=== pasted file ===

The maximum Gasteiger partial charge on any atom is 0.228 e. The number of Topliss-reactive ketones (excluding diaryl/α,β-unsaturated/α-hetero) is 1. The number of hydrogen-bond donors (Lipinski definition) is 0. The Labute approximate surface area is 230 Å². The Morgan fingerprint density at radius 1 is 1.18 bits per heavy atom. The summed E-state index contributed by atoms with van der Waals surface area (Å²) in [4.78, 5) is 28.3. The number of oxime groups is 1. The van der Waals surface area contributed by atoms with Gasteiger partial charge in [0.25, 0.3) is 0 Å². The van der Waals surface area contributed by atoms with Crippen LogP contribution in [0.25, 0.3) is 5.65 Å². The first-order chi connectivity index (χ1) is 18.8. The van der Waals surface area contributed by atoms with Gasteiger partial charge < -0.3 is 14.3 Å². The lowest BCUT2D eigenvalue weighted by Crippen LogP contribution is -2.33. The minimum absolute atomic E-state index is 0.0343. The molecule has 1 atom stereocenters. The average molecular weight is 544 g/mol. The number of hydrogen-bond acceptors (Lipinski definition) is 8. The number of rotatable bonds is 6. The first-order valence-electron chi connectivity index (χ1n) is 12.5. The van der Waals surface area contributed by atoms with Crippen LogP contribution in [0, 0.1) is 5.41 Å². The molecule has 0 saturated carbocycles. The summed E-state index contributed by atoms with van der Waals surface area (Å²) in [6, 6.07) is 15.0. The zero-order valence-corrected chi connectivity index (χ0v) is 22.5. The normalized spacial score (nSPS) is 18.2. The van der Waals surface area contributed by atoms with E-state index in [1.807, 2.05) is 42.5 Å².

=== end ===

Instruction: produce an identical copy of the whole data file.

The maximum Gasteiger partial charge on any atom is 0.228 e. The number of Topliss-reactive ketones (excluding diaryl/α,β-unsaturated/α-hetero) is 1. The number of hydrogen-bond donors (Lipinski definition) is 0. The Labute approximate surface area is 230 Å². The Morgan fingerprint density at radius 1 is 1.18 bits per heavy atom. The summed E-state index contributed by atoms with van der Waals surface area (Å²) in [4.78, 5) is 28.3. The number of oxime groups is 1. The van der Waals surface area contributed by atoms with Gasteiger partial charge in [0.25, 0.3) is 0 Å². The van der Waals surface area contributed by atoms with Crippen LogP contribution in [0.25, 0.3) is 5.65 Å². The first-order chi connectivity index (χ1) is 18.8. The van der Waals surface area contributed by atoms with Gasteiger partial charge < -0.3 is 14.3 Å². The lowest BCUT2D eigenvalue weighted by Crippen LogP contribution is -2.33. The minimum absolute atomic E-state index is 0.0343. The molecule has 1 atom stereocenters. The average molecular weight is 544 g/mol. The number of hydrogen-bond acceptors (Lipinski definition) is 8. The number of rotatable bonds is 6. The first-order valence-electron chi connectivity index (χ1n) is 12.5. The van der Waals surface area contributed by atoms with Crippen LogP contribution in [0, 0.1) is 5.41 Å². The molecule has 0 saturated carbocycles. The summed E-state index contributed by atoms with van der Waals surface area (Å²) in [6, 6.07) is 15.0. The zero-order valence-corrected chi connectivity index (χ0v) is 22.5. The normalized spacial score (nSPS) is 18.2. The van der Waals surface area contributed by atoms with E-state index in [1.807, 2.05) is 42.5 Å².